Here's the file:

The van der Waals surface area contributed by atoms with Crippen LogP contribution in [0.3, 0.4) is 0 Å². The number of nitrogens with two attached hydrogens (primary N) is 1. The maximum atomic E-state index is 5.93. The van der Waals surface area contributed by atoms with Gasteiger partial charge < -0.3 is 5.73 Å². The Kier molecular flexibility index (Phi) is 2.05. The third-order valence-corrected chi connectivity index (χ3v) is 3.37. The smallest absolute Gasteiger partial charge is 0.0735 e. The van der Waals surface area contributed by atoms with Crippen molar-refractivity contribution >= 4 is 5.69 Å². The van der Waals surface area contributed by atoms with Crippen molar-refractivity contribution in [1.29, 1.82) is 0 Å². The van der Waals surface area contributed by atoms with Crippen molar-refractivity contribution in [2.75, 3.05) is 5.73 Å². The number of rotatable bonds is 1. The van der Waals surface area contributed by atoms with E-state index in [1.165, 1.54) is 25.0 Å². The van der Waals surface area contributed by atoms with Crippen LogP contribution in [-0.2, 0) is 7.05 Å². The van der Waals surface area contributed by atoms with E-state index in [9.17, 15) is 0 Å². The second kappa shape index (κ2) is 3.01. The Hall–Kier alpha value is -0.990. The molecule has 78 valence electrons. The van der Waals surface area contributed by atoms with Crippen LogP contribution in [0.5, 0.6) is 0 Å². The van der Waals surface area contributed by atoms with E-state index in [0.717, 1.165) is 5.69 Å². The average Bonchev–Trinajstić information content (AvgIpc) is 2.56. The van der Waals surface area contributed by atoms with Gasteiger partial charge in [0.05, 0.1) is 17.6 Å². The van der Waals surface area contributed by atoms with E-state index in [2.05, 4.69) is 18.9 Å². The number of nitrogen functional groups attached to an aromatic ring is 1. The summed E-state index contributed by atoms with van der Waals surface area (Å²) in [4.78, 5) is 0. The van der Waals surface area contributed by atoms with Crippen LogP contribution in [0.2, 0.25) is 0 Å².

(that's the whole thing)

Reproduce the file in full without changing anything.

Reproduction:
The van der Waals surface area contributed by atoms with Crippen LogP contribution in [0.3, 0.4) is 0 Å². The number of nitrogens with two attached hydrogens (primary N) is 1. The maximum atomic E-state index is 5.93. The van der Waals surface area contributed by atoms with Gasteiger partial charge < -0.3 is 5.73 Å². The Kier molecular flexibility index (Phi) is 2.05. The third-order valence-corrected chi connectivity index (χ3v) is 3.37. The smallest absolute Gasteiger partial charge is 0.0735 e. The van der Waals surface area contributed by atoms with Crippen molar-refractivity contribution >= 4 is 5.69 Å². The van der Waals surface area contributed by atoms with Crippen molar-refractivity contribution in [1.29, 1.82) is 0 Å². The van der Waals surface area contributed by atoms with Crippen molar-refractivity contribution in [2.75, 3.05) is 5.73 Å². The number of rotatable bonds is 1. The van der Waals surface area contributed by atoms with E-state index in [1.165, 1.54) is 25.0 Å². The van der Waals surface area contributed by atoms with Crippen LogP contribution in [-0.2, 0) is 7.05 Å². The van der Waals surface area contributed by atoms with E-state index in [9.17, 15) is 0 Å². The second kappa shape index (κ2) is 3.01. The Hall–Kier alpha value is -0.990. The molecule has 78 valence electrons. The van der Waals surface area contributed by atoms with Crippen LogP contribution in [0.5, 0.6) is 0 Å². The van der Waals surface area contributed by atoms with E-state index in [0.717, 1.165) is 5.69 Å². The average Bonchev–Trinajstić information content (AvgIpc) is 2.56. The van der Waals surface area contributed by atoms with Gasteiger partial charge in [0.05, 0.1) is 17.6 Å². The van der Waals surface area contributed by atoms with E-state index in [2.05, 4.69) is 18.9 Å². The number of nitrogen functional groups attached to an aromatic ring is 1. The summed E-state index contributed by atoms with van der Waals surface area (Å²) in [4.78, 5) is 0. The van der Waals surface area contributed by atoms with Crippen LogP contribution in [0.2, 0.25) is 0 Å².